They generally didn’t bore their handgun barrels nor did they always ensure the bore was straight.

In the 18th century, most gunsmiths would not have bored their barrels. They were forged around a mandrel leaving a rough bore straight out of the forge. This bore would be slowly expanded by reaming with increasingly larger bits.

Having a barrel with a straight bore was very much a matter of forging a good blank and then taking a lot of care with reaming to keep it straight. Regular references to ‘ill-bored’ pieces indicate that straight bores were not guaranteed. Lower-quality muskets made for soldiers or the African trade weren’t necessarily the best. On the other hand, gunsmiths would put a lot more effort and care into manufacturing the fowling-pieces of aristocrats.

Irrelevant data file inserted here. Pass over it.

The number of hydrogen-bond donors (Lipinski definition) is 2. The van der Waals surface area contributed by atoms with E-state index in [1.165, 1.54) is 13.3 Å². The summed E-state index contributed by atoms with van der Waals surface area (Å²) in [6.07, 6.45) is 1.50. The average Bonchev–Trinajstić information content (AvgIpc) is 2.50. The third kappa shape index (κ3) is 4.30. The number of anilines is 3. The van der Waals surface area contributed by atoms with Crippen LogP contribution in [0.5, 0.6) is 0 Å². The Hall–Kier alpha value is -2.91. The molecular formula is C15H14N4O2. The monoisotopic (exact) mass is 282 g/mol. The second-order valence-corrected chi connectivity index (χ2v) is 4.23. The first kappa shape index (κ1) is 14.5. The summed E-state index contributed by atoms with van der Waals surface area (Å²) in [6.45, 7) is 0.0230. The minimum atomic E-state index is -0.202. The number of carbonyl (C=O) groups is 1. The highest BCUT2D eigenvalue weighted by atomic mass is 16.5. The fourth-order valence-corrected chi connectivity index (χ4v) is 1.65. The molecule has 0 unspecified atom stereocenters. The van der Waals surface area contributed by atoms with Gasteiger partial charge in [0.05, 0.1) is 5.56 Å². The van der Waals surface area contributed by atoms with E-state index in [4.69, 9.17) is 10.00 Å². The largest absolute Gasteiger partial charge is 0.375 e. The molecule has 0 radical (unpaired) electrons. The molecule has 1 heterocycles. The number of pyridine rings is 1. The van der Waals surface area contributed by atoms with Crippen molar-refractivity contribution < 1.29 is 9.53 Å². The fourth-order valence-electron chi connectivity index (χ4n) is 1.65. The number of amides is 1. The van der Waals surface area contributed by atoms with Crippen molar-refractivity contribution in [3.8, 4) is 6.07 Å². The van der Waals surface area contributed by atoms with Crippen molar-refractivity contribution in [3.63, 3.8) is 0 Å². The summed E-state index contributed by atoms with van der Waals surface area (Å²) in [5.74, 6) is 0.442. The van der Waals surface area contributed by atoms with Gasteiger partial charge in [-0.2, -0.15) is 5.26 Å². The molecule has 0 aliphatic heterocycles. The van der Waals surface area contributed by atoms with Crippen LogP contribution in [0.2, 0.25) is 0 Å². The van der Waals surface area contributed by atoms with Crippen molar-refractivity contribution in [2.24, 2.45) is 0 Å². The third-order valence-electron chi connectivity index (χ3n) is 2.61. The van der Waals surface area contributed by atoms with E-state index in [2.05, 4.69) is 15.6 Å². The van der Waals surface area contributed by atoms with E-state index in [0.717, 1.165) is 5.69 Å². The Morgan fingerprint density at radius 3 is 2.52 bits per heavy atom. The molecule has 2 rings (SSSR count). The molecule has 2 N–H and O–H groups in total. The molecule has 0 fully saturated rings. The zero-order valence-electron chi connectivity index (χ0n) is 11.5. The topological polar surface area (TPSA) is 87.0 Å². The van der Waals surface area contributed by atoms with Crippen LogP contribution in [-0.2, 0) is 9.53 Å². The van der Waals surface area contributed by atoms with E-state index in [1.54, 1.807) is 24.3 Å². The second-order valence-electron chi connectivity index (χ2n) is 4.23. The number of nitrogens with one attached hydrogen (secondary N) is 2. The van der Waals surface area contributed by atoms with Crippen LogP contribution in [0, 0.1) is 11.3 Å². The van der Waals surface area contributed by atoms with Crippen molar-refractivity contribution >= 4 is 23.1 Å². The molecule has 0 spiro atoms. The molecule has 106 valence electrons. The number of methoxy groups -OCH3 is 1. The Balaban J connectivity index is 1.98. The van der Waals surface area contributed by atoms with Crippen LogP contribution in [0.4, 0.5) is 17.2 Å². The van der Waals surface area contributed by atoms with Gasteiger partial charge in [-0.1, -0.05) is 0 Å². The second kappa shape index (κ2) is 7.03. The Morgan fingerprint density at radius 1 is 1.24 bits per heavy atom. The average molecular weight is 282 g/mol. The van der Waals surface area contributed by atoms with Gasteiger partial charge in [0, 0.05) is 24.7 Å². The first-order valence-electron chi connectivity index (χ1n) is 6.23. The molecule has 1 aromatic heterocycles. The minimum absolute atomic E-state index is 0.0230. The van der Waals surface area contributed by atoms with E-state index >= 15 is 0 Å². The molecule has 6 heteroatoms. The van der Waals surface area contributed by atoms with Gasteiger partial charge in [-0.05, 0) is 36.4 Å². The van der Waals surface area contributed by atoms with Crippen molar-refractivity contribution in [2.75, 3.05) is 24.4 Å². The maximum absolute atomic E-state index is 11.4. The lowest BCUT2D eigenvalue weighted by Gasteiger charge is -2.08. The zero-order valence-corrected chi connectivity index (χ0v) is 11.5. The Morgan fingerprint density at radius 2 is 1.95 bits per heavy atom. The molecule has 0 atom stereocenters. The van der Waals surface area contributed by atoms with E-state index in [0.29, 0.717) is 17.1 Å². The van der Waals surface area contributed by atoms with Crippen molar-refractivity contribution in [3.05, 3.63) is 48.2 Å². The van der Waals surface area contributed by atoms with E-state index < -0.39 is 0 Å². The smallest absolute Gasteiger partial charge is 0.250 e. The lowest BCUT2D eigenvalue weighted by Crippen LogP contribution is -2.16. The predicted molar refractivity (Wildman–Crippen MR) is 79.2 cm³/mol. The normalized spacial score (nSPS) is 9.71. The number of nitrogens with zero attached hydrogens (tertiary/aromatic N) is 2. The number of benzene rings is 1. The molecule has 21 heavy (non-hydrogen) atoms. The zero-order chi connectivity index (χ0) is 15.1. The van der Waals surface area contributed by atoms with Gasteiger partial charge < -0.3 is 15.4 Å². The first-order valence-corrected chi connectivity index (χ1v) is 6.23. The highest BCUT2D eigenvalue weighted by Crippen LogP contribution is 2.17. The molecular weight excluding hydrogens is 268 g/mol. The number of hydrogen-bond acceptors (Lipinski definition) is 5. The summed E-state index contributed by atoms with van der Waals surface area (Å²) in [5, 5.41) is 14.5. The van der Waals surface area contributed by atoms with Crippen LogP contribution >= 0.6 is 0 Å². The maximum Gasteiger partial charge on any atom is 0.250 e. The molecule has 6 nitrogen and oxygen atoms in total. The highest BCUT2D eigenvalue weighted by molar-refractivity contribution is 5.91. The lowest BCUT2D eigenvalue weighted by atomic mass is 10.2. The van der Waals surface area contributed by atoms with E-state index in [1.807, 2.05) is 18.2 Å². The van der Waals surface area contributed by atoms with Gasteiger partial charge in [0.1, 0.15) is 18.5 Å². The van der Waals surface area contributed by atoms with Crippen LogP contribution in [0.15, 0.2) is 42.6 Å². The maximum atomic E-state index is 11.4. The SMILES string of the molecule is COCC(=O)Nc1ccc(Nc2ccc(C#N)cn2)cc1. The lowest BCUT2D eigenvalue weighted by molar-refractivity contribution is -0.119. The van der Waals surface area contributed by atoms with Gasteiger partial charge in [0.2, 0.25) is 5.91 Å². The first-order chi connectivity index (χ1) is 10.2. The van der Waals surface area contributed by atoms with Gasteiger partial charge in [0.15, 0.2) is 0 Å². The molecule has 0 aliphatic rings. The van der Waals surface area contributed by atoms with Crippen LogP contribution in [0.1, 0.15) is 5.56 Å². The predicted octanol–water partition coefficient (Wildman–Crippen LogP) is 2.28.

By the late 18th century cannons were bored. They were cast solid and then send to be bored rather than reamed. Typically the process started with a small pilot hole made by a small boring bit, if they got this straight subsequent enlargement by reaming would also be quite precise. Another difference is that 18th-century practice shifted to turning the piece rather than the boring bit. Don’t quote me on it but from what I gather the centripetal forces exerted in this manner ensure the boring bit centers itself more easily.

The Dutch painter and engineer Jan Verbruggen left us some paintings of the Woolwich foundry that show the process.